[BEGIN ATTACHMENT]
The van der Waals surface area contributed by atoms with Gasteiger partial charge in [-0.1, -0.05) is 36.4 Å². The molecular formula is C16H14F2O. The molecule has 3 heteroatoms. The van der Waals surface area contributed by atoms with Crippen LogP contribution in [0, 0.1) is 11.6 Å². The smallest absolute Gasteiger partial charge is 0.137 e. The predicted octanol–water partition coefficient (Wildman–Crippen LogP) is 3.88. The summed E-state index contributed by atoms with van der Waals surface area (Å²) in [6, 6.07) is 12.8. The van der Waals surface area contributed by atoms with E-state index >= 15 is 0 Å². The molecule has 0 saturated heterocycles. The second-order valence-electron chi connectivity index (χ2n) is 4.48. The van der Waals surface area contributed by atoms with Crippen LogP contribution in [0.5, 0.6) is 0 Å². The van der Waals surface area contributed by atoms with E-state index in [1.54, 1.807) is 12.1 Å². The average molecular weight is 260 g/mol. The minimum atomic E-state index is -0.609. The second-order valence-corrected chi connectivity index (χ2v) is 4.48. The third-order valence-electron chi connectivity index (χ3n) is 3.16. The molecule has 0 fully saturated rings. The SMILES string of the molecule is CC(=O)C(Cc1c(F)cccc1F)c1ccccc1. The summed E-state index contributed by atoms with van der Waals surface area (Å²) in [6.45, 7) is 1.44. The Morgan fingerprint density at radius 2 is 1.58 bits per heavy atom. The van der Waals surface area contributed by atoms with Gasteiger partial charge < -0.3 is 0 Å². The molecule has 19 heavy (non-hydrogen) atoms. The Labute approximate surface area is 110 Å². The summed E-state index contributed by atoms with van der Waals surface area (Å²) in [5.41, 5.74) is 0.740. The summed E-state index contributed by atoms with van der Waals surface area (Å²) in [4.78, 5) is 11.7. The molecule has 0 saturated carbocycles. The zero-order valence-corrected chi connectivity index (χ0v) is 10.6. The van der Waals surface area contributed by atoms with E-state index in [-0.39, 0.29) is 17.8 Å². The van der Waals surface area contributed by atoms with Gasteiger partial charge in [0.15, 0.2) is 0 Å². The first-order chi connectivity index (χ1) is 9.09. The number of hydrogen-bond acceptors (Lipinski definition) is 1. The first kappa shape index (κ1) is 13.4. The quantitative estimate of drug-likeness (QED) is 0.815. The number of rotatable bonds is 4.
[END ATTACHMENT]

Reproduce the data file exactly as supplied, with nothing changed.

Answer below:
The van der Waals surface area contributed by atoms with Gasteiger partial charge in [-0.1, -0.05) is 36.4 Å². The molecular formula is C16H14F2O. The molecule has 3 heteroatoms. The van der Waals surface area contributed by atoms with Crippen LogP contribution in [0, 0.1) is 11.6 Å². The smallest absolute Gasteiger partial charge is 0.137 e. The predicted octanol–water partition coefficient (Wildman–Crippen LogP) is 3.88. The summed E-state index contributed by atoms with van der Waals surface area (Å²) in [6, 6.07) is 12.8. The van der Waals surface area contributed by atoms with E-state index >= 15 is 0 Å². The molecule has 0 saturated heterocycles. The second-order valence-electron chi connectivity index (χ2n) is 4.48. The van der Waals surface area contributed by atoms with Crippen LogP contribution in [0.5, 0.6) is 0 Å². The van der Waals surface area contributed by atoms with E-state index in [1.54, 1.807) is 12.1 Å². The average molecular weight is 260 g/mol. The minimum atomic E-state index is -0.609. The second-order valence-corrected chi connectivity index (χ2v) is 4.48. The third-order valence-electron chi connectivity index (χ3n) is 3.16. The molecule has 0 fully saturated rings. The SMILES string of the molecule is CC(=O)C(Cc1c(F)cccc1F)c1ccccc1. The summed E-state index contributed by atoms with van der Waals surface area (Å²) in [6.45, 7) is 1.44. The Morgan fingerprint density at radius 2 is 1.58 bits per heavy atom. The van der Waals surface area contributed by atoms with Gasteiger partial charge < -0.3 is 0 Å². The molecule has 19 heavy (non-hydrogen) atoms. The Labute approximate surface area is 110 Å². The summed E-state index contributed by atoms with van der Waals surface area (Å²) in [5.41, 5.74) is 0.740. The summed E-state index contributed by atoms with van der Waals surface area (Å²) in [4.78, 5) is 11.7. The molecule has 0 saturated carbocycles. The zero-order valence-corrected chi connectivity index (χ0v) is 10.6. The van der Waals surface area contributed by atoms with E-state index in [-0.39, 0.29) is 17.8 Å². The van der Waals surface area contributed by atoms with Gasteiger partial charge in [0.15, 0.2) is 0 Å². The first-order chi connectivity index (χ1) is 9.09. The number of hydrogen-bond acceptors (Lipinski definition) is 1. The first kappa shape index (κ1) is 13.4. The quantitative estimate of drug-likeness (QED) is 0.815. The number of rotatable bonds is 4.